Koshari is an Egyptian rice and tomato meal. Its connection to St. Mark reveals some of the earliest days of the Church.
by Ryan Langr
April 25 is the feast of St. Mark the Evangelist, the earliest Gospel writer, student of St. Peter, and founder and bishop of the Church in Alexandria, Egypt. His celebration, like many of the early apostles and evangelists, is a reminder of the rich, worldwide and universal culture of the Church.
Exploration of different cultures is one of the reasons I love doing this blog — we cover foods and celebrations from all over the Catholic world. Because of St. Mark’s connection to Egypt, we will make a traditional Egyptian dish called Koshari.
My daughter loved pouring everything together and stirring the pot. She’s not quite 3-years-old, so I don’t let her use the knife quite yet, but the dish require only minimal preparation.
One of the things I love about the Church is its cultural richness, and that it allows people to express their culture through how they worship. St. Mark and this Koshari dish are a perfect example of this. St. Mark was a student of Peter and spoke frequently to converted Gentiles in both Rome and Alexandria. Why was Alexandria so important? It was a center for the Jewish Diaspora.
When the Jewish people were driven from Israel by the Babylonians in 587 B.C., a large amount of them fled to Alexandria. There they were exposed to Greek (Hellenistic), Egyptian and Roman culture, and spread their own Jewish culture. Alexandria was so important that after the spreading of Christianity, it became one of the first three “patriarchs” (or holy cities) of the early Church, along with Rome and Antioch. Later it was joined by Byzantium (Constantinople) and Jerusalem.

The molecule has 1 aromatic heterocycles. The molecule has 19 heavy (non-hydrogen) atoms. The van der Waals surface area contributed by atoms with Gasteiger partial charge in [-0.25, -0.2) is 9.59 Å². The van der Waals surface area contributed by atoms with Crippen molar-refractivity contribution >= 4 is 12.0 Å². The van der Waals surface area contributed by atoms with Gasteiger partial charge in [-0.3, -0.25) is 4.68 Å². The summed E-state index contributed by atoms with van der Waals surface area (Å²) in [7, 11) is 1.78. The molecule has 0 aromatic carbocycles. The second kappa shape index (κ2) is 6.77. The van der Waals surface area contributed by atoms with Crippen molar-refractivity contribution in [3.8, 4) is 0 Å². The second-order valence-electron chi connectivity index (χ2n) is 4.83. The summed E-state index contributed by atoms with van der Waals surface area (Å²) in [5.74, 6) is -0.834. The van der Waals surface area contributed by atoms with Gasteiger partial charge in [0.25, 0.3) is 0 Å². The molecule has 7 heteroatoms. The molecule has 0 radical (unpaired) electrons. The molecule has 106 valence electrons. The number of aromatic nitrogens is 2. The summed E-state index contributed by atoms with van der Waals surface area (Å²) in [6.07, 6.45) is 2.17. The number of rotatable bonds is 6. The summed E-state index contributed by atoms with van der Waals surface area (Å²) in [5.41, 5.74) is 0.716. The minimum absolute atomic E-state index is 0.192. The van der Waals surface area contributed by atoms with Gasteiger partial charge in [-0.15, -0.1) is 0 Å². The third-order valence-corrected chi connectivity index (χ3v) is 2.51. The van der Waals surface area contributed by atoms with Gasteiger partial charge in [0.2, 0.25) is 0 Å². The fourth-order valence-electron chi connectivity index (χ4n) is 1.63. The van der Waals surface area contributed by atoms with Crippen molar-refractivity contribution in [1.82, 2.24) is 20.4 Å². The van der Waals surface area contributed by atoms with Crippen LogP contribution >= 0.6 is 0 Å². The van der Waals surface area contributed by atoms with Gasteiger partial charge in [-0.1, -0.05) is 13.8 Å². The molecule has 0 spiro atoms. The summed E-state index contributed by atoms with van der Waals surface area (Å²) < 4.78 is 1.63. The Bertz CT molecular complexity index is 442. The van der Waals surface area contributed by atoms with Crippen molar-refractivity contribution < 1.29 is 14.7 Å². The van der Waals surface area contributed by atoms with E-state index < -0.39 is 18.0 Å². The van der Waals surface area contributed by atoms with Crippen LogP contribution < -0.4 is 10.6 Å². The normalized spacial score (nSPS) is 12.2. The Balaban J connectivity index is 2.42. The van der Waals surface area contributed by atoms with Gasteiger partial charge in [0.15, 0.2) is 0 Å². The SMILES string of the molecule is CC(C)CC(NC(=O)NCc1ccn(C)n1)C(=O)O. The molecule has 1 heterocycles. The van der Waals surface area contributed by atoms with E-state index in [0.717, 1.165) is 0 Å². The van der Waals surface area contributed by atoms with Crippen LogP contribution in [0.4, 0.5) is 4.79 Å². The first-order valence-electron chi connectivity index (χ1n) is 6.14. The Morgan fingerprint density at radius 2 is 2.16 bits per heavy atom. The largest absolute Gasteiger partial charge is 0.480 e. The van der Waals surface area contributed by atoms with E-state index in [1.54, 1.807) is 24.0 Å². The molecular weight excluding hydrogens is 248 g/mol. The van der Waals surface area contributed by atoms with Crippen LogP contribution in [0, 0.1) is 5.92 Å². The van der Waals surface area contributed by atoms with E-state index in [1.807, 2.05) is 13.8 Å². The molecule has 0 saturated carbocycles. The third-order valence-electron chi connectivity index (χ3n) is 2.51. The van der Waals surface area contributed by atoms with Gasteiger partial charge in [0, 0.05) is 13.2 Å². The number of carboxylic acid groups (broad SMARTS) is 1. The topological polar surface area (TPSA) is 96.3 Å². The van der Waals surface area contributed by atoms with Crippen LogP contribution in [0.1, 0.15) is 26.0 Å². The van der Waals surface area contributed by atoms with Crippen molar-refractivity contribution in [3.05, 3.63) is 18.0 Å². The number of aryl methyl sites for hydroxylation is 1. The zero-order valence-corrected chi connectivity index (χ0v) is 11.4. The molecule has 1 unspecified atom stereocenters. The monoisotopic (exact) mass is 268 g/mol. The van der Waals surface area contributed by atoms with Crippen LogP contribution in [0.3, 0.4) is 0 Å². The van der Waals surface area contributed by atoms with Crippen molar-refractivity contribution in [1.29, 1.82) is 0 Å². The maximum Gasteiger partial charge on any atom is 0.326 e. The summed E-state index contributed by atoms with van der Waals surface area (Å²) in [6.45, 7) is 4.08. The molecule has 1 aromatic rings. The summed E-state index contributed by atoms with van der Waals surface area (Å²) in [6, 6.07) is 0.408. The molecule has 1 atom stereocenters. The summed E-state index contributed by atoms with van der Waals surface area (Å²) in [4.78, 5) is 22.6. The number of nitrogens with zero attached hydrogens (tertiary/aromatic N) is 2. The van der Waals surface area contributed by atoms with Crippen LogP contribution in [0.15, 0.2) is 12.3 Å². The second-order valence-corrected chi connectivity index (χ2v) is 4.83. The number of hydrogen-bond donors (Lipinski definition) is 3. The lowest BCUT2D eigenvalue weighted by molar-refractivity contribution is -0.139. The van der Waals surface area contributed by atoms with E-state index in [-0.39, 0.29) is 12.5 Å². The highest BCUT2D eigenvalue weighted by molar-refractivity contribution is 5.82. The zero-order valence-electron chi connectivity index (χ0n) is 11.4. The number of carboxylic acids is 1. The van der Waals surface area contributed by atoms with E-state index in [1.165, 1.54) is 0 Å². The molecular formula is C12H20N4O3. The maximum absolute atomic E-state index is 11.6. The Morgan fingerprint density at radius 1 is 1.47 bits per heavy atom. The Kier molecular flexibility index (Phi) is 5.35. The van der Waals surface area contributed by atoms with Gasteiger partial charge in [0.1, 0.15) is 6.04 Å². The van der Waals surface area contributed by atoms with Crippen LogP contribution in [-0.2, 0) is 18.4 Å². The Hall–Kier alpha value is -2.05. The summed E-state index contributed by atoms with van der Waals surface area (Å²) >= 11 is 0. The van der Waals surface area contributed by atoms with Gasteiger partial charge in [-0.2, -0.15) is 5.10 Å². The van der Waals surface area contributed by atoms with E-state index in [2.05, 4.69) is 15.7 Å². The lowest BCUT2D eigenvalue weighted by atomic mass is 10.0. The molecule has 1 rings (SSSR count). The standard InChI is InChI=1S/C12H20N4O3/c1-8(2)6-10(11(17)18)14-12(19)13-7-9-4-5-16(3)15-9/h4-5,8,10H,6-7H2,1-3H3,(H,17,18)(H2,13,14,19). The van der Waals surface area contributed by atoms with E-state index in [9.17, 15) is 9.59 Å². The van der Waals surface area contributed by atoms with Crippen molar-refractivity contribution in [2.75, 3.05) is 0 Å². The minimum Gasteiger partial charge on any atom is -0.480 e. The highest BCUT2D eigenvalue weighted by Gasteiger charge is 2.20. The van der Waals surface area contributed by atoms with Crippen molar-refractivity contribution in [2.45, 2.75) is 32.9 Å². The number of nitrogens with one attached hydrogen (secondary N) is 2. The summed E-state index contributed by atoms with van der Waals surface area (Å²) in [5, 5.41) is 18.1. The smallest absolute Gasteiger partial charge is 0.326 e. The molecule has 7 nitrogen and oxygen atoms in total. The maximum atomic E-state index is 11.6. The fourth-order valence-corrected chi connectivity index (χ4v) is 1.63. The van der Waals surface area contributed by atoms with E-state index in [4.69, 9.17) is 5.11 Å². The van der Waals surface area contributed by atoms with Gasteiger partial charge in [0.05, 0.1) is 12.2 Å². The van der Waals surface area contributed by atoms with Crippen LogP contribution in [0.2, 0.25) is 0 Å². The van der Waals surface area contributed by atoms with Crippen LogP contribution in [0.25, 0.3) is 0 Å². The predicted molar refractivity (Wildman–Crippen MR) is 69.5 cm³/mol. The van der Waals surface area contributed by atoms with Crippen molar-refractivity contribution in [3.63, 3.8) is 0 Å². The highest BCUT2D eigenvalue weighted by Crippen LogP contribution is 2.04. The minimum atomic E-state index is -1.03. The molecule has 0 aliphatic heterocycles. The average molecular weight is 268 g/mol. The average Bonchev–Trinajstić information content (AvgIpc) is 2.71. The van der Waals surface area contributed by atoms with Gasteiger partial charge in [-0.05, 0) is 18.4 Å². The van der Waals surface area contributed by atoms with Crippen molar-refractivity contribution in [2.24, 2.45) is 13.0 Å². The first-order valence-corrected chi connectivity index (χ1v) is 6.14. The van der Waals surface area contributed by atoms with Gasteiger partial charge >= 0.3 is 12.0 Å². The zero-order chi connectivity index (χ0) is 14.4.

There’s much to be said of St. Mark. His writing of the first Gospel, his embrace of the Great Commission, and his martyrdom. What stands out to me the most was his ability to fearlessly dialogue with other cultures, like many of the great evangelists of his time. The ability for this dialogue and evangelization is nearly infinitely greater today than it was in St. Mark’s time.
When eating dishes from different cultures, I find it important to talk to my daughter about those different cultures — how we’re both the same and different — and how we can interact with them. Many times we can be a witness to Christ’s love and truth without ever having to engage in a philosophical and theological debate. I will continue to foster this love of diversity in my daughter, both through cooking and in other ways, so that she may encounter them with the love that Christ and his evangelists did.
you gave St. Mark
the privilege of proclaiming your Gospel.
May we profit by his wisdom
and follow Christ more faithfully.
Who lives and reigns with you and the Holy Spirit,
one God, forever and ever.